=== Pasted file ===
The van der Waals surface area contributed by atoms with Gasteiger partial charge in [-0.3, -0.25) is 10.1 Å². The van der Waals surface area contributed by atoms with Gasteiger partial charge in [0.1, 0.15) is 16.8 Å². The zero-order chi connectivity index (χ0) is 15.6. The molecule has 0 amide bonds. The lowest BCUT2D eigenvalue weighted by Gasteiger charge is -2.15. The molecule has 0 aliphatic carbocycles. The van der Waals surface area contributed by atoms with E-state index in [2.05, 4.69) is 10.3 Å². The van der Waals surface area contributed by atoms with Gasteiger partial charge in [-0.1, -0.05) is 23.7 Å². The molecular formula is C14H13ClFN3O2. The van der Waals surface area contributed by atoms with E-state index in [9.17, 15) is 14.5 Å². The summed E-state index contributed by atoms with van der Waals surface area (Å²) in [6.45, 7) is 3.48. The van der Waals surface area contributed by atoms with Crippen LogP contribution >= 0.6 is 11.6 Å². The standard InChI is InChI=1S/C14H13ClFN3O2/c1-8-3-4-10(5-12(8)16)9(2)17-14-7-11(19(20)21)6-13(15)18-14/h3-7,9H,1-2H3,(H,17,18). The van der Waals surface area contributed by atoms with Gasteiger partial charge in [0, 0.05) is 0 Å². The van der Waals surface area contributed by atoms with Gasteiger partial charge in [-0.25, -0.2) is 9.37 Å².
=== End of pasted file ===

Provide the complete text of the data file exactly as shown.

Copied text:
The van der Waals surface area contributed by atoms with Gasteiger partial charge in [-0.3, -0.25) is 10.1 Å². The van der Waals surface area contributed by atoms with Gasteiger partial charge in [0.1, 0.15) is 16.8 Å². The zero-order chi connectivity index (χ0) is 15.6. The molecule has 0 amide bonds. The lowest BCUT2D eigenvalue weighted by Gasteiger charge is -2.15. The molecule has 0 aliphatic carbocycles. The van der Waals surface area contributed by atoms with E-state index in [2.05, 4.69) is 10.3 Å². The van der Waals surface area contributed by atoms with Gasteiger partial charge in [-0.1, -0.05) is 23.7 Å². The molecular formula is C14H13ClFN3O2. The van der Waals surface area contributed by atoms with E-state index in [9.17, 15) is 14.5 Å². The summed E-state index contributed by atoms with van der Waals surface area (Å²) in [6.45, 7) is 3.48. The van der Waals surface area contributed by atoms with Crippen LogP contribution >= 0.6 is 11.6 Å². The standard InChI is InChI=1S/C14H13ClFN3O2/c1-8-3-4-10(5-12(8)16)9(2)17-14-7-11(19(20)21)6-13(15)18-14/h3-7,9H,1-2H3,(H,17,18). The van der Waals surface area contributed by atoms with Gasteiger partial charge in [0, 0.05) is 0 Å². The van der Waals surface area contributed by atoms with Gasteiger partial charge in [-0.25, -0.2) is 9.37 Å².